Thursday, February 26, 2015

REVIEW: Theatre Pilgrimage in London

In my recent trip to the United Kingdom, I managed to see 3 performances in Cardiff and 9 performances in London. Here is a ranking of my preferences of the shows I've seen in London:

  1. THE SCOTTSBORO BOYS
  2. WAR HORSE
  3. THE GRAND TOUR
  4. MISS SAIGON
  5. WOMEN ON THE VERGE OF A NERVOUS BREAKDOWN
  6. BEAUTIFUL
  7. CURIOUS INCIDENT OF THE DOG IN THE NIGHT-TIME
  8. MADE IN DAGENHAM
  9. SUNNY AFTERNOON


And here's my impressions of them:

MISS SAIGON
Prince Edward Theatre (London), Monday February 16


This must be my most anticipated booking during my trip. I have seen the original and the revival productions (2007 Melbourne) of this musical; and was excited to find out what is so great about this new production that the reviews were raving about. It was only when the show started that I had the inkling that it must be from the same director of the revival production that I saw and I was right.

This “new” version is the revival production in Melbourne on steroid. The helicopter projection that was used in the revival is now married with the original production. In short, the “new” version was not able to get away from the iconic huge helicopter set.

What was most apparent in the “new” version is that it was designed with the 21st-century audiences in mind. The American GIs were rowdier and meaner and Saigon was dirtier and grittier. The cast, however, was excellent; and it was the cast that truly gave this “new” version the freshness it needed. The cast gave the production a visceral and on-the-edge patina with their intense and dramatic renditions of the songs.
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Director – Laurence Connor
Set Design – Totie Driver and Matt Kinley
Costume Design – Andreane Neofitou
Lighting design – Bruno Poet

The Engineer – Jon Jon Briones
Kim – Eva Noblezada
Chris – Alistair Brammer
Ellen – Tamsin Carroll
John – Hughg Maynard
Thuy – Kwang-Ho Hong
Gigi – Rachelle Ann Go

THE SCOTTSBORO BOYS
Garrick Theatre (London), Tuesday February 17


Listening to the cast recording of this Kander and Ebb musical didn’t prepare me at all for this live performance. The music and lyrics are very typical Kander and Ebb, but the topic and the staging was what made this musical daring and brilliant.

The musical is the Scottsboro Boys trial and it utilizes the framework of a minstrel show. The juxtaposition of 12 African-American vs. 1 Caucasian; and 12 male vs. 1 female was for me very effective. The only female was quiet the whole show, alluding to a grieving mother until the very end when she appeared to be Rosa Parks. The single Caucasian played as the Interlocutor, who was friendly, but at the same time possesses quiet malevolence.

While the minstrel show tried to be funny, I found myself not laughing due to the underlying theme and plot of injustice; and it is this irony that makes this work disturbingly amazing.

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Music by John Kander
Lyrics by Fred Ebb
Direction and Choreography by Susan Stroman

Roy Wright – Joshua Da Costa
Haywood Patterson 0 Brandon Victor Dixon
Mr. Bones – Colman Domingo
The Interlocutor – Julian Glover
The Lady – Dawn Hope
Clarence Norris – Emmanuel Kojo
Ozie Powell/Ruby Bates – James T Lane
Charles Weems/Victoria Price – Dex Lee
Mr. Tambo – Forrest McClendon
Eugene Williams – Keenan Munn-Francis
Olen Montgomery – Rohan Pinnock-Hamilton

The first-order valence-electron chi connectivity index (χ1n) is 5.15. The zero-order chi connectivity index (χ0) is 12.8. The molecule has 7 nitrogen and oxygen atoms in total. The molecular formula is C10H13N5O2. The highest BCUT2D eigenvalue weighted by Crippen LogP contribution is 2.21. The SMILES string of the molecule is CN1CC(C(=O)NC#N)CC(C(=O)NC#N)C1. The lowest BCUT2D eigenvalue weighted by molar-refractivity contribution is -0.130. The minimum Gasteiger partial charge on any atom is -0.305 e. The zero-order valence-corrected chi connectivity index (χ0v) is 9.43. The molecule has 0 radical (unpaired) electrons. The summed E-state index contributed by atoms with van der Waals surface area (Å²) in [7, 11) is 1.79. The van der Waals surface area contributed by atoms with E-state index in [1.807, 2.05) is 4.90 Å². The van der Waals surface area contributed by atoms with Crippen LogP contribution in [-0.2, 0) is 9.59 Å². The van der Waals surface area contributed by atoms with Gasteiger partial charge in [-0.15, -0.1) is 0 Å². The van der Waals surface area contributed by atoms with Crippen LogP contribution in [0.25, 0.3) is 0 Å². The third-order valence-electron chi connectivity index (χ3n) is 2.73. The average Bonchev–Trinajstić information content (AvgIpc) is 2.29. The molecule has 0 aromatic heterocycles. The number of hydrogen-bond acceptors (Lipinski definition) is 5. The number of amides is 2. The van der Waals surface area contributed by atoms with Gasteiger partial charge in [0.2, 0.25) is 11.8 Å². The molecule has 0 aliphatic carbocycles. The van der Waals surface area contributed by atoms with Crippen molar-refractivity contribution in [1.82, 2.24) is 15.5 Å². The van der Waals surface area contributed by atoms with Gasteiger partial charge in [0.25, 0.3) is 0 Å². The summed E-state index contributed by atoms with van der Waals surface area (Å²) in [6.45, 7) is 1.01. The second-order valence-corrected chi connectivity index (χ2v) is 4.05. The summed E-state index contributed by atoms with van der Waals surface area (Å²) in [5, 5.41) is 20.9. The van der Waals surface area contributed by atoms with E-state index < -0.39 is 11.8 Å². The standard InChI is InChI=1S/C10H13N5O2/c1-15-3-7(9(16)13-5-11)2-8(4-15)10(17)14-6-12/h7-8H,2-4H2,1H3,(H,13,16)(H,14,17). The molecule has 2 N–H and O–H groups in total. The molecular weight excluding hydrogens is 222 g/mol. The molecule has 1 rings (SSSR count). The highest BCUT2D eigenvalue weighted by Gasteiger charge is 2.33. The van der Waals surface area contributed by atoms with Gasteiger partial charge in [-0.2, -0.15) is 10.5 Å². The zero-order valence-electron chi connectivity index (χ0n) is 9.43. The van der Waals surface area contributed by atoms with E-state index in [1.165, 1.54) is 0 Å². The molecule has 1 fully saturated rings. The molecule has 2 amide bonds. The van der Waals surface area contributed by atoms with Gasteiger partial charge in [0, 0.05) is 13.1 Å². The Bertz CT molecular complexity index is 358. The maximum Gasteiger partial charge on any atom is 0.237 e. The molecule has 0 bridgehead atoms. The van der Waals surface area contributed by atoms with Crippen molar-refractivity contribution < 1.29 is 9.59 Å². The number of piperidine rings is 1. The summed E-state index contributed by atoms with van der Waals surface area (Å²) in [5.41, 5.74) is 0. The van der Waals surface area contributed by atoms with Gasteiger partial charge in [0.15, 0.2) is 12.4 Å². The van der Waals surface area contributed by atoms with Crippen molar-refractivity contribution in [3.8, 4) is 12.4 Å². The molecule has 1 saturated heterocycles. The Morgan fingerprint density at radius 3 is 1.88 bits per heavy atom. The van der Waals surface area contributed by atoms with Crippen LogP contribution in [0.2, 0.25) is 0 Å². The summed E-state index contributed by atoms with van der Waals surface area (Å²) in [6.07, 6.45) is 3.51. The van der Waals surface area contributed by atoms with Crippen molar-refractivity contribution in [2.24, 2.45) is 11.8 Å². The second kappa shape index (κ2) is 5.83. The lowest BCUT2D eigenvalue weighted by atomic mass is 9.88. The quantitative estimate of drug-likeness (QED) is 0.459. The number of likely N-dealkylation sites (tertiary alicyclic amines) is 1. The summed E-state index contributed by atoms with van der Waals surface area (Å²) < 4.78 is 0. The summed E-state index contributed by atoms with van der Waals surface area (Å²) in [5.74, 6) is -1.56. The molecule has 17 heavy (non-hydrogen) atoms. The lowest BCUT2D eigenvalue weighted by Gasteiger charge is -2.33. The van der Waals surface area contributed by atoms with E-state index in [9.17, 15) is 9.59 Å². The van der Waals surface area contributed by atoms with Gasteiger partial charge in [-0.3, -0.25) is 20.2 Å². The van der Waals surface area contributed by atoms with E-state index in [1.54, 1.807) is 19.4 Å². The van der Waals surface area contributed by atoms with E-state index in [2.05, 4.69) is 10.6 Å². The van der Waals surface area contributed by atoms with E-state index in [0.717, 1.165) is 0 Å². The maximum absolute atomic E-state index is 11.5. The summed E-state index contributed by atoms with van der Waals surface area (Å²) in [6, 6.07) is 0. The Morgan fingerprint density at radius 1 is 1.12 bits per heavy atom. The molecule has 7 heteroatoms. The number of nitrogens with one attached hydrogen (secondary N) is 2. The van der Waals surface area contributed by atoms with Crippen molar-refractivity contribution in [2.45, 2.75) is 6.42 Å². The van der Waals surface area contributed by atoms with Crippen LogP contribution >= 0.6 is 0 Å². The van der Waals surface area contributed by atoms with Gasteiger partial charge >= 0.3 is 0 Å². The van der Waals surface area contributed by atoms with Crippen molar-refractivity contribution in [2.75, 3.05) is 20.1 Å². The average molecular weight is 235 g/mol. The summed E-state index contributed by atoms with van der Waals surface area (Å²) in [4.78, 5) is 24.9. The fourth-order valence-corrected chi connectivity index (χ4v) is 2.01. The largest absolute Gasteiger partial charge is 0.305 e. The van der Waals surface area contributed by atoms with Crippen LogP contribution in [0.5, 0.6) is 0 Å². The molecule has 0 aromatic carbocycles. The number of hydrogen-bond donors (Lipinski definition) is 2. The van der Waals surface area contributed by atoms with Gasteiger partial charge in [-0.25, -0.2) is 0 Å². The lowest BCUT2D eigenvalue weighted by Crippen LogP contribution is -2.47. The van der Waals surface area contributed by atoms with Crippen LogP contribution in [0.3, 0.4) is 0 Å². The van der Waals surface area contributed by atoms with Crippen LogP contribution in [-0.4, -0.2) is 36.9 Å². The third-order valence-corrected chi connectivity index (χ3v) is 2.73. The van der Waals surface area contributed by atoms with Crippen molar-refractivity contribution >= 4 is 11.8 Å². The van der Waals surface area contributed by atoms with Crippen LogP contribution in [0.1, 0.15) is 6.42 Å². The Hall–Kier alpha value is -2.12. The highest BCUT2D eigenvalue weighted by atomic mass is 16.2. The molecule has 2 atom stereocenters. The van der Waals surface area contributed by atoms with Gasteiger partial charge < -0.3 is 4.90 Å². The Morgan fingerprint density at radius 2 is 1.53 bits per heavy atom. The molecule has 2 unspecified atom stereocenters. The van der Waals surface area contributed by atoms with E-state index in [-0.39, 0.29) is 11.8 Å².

Willie Roberson – Emile Ruddock
Andy Wright – Carl Spencer

SUNNY AFTERNOON
Harold Pinter Theatre (London), Wednesday February 18


I don’t know The Kinks. Apparently, they were very famous in UK during their time. I went to see this autobiographical musical based on the music of The Kinks mainly because it got very good reviews and a friend of mine (who is in her 70’s) really enjoyed it. I managed to listen to the cast recording prior to my trip and their music is actually quite catchy.

At the end of the day however, good tunes were just not enough. Just like any jukebox musical, familiarity and association of the songs play a very important part of the enjoyment… and I don’t have that. The people sitting beside me though were bobbing their head and lip-synching all throughout the show. It was a good show, the performers were really good… but it was not a great show.

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Music & Lyrics - Ray Davies
Writer - Joe Penhall
Original Story - Ray Davies
Director - Edward Hall
Designer - Miriam Buether
Choreographer - Adam Cooper

Ray Davies - JOHN DAGLEISH
Dave Davies - GEORGE MAGUIRE
Mick Avory - ADAM SOPP
Pete Quaife - NED DERRINGTON
Gwen - CARLY ANDERSON
Mrs Davies / Marsha - ELIZABETH HILL
Mr Davies / Allen Klein - PHILIP BIRD
Eddie Kassner - BEN CAPLAN

WAR HORSE
New London Theatre (London), Wednesday February 18


There was the book, and then the play, radio adaptation and finally the Spielberg movie. I have been hearing a lot of good things about this play that was originally staged at the National Theatre. I seemed to always missed it because there was a musical that I prefer to see! Between a musical and a play, I will always choose a musical. This time however, I was so intrigued by the staging that I opted to go and see it... not to mention that there's actually not a lot of musicals that was in West End that I haven't seen.

Every time I mentioned War Horse, my friends tended to tell me that they have seen the play and then the movie, but the play is better. I, on the other hand, saw the movie first; and I actually think that the movie is not bad at all. But it was only after seeing the play that I understand what they meant.

The play is better because of how it was staged. Seeing the big horse puppet and how effective and convincing they were was truly an amazing experience. More importantly though, the story was definitely clearer and the development of the story managed to have a cinematic pace that is even better than the movie! I would go and see it again.

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Author - Michael Morpurgo
Playwright - Nick Stafford
Director - Marianne Elliott
Director - Tom Morris
Designer/Drawings - Rae Smith
Puppet Fabrication & Direction - Basil Jones & Adrian Kohler